-steps in Registax: I only used the first two photo's we took because the other two were too off centered to align correctly; stretched intensity levels, set the parameters as instructed, chose my alignment stars, checked "stack size," clicked "limit" and "optimize & stack" buttons, and then saved the image

-steps in Photoshop: used levels & curves, increased the saturation, rotated the canvas upside down, and desaturated the green channel in order to get rid of the green dots 

-Lastly, I followed the size adjustment instructions in order to create the correctly sized images for my printed picture, the gallery picture, and the thumbnail gallery picture. 

 

Pacman Nebula (NGC 281), Emission Nebula in Cassiopeia. Alec Roumimper, 12’ Meade Lx200 Dome Telescope, ST2000XCM, 3x5 min, October 10, 2015  20:29:05, Cabrillo Observatory. Sky Conditions: clear, no moon, patchy fog in the east. CCDOPS: version 5, Mag.1:2, Dark Subtract -20c(dk5-20.st2k), Flat Field(fsep22-15-4), Single shot color, Color process sRGB+gamma. Registax: Version 6, stacked 3 frames. Photoshop: Version 7, Image adjustments: Levels(darken) Curves(channel green, compress), Healing Brush(remove bad pixels), Saturation(lighten/darken color), Clone stamp tool. Photoshop Actions: Space noise reduction(twice), Local contrast enhance, Make stars smaller, crop and size, label.

 

 

Bubble Nebula (NGC 7635), Emission Nebula. (Max Logan), 12" Meade LX200, ST2000XCM, 2x5min exposure, 1 Dec 2015 20:05-20:20 PST, Cabrillo Observatory Dome Sky Conditions: patches of high cirriform clouds, relatively dark sky no moon, lower heavier clouds after 20:20 PST CCDOPS: Version 5.56 Dark Subtract -29C, Flat Fielded, sRGB+gamma color processed, Registax: version 6, stacked 2 frames Photoshop: Version CS1 and CS7, Curves, Levels, Unsharpen mask 172%, radius 1.1 pix theshold 0. Color balance blues emphasized, layer mask overlay+paint brush tool to expose refracted light, paint brush tool star shine effect. Vibrance emphasized magenta/nebulosity. sized 1024x768 pix, rotated image 180 degrees clockwise for a preferred position.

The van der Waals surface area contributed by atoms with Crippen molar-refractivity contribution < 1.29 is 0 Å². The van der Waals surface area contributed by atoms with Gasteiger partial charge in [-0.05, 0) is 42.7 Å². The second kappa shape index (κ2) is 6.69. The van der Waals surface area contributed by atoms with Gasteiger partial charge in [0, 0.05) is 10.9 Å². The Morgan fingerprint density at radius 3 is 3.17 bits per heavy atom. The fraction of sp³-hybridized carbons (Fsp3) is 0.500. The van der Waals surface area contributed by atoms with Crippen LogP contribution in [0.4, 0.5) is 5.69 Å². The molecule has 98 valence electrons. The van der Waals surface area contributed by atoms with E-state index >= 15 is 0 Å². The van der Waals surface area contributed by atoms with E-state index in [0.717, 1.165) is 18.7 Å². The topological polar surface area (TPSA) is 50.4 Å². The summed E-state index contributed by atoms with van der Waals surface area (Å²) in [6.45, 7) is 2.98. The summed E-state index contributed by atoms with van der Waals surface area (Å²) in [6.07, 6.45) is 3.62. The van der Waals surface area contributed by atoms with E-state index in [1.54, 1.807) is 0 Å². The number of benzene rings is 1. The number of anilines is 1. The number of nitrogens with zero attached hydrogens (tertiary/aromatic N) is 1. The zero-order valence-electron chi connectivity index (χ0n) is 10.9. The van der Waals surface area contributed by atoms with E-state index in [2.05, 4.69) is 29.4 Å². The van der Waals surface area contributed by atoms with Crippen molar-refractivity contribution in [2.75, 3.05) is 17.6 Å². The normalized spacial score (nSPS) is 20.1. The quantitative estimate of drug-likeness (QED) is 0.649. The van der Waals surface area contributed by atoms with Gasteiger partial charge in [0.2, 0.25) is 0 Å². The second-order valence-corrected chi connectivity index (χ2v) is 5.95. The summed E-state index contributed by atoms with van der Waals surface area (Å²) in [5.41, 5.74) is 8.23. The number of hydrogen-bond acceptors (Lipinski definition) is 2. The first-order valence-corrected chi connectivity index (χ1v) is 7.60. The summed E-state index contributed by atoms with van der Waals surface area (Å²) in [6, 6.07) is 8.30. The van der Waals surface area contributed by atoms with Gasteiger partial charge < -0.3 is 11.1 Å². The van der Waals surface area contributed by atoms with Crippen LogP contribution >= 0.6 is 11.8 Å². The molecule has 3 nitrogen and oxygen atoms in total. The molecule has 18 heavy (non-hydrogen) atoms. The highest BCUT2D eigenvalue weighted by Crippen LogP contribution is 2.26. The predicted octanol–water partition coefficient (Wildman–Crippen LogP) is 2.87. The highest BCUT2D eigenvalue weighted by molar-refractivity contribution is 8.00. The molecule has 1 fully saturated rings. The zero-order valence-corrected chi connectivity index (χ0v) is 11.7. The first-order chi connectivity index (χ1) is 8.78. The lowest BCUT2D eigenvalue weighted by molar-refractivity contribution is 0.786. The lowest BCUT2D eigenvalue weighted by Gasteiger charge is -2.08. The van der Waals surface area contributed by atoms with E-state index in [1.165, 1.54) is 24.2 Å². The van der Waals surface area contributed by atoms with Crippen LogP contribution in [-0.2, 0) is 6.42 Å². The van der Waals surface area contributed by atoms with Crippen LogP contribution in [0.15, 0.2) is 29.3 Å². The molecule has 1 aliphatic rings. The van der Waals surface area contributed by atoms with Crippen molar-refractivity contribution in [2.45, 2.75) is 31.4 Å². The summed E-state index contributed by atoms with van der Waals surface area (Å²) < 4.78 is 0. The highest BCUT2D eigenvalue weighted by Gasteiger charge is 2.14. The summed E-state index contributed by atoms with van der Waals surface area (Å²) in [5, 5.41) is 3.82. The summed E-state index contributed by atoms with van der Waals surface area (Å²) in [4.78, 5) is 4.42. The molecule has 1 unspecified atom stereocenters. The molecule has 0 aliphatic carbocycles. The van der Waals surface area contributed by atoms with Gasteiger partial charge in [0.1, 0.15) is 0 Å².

Kevin McDermott

M-27 “Dumbbell Nebula” located in the “Vulpecula” constellation

Sept. 15th, 2015 at 20:59:14.000, Altitude of +75°

Sky conditions were prime. There was a little sliver of moon, clean skies`, dry air.

I took 3, 5-minute exposures with a ST2000 XCM at the Cabrillo College Observatory. The Chip temperature was -24° Celsius. I then opened the three photos and dark subtracted, flat fielded, and color processed them with sRGB+gamma using registax. In Photoshop I messed with the curves, levels, noise reduced, despeckled, then clone stamped the photo.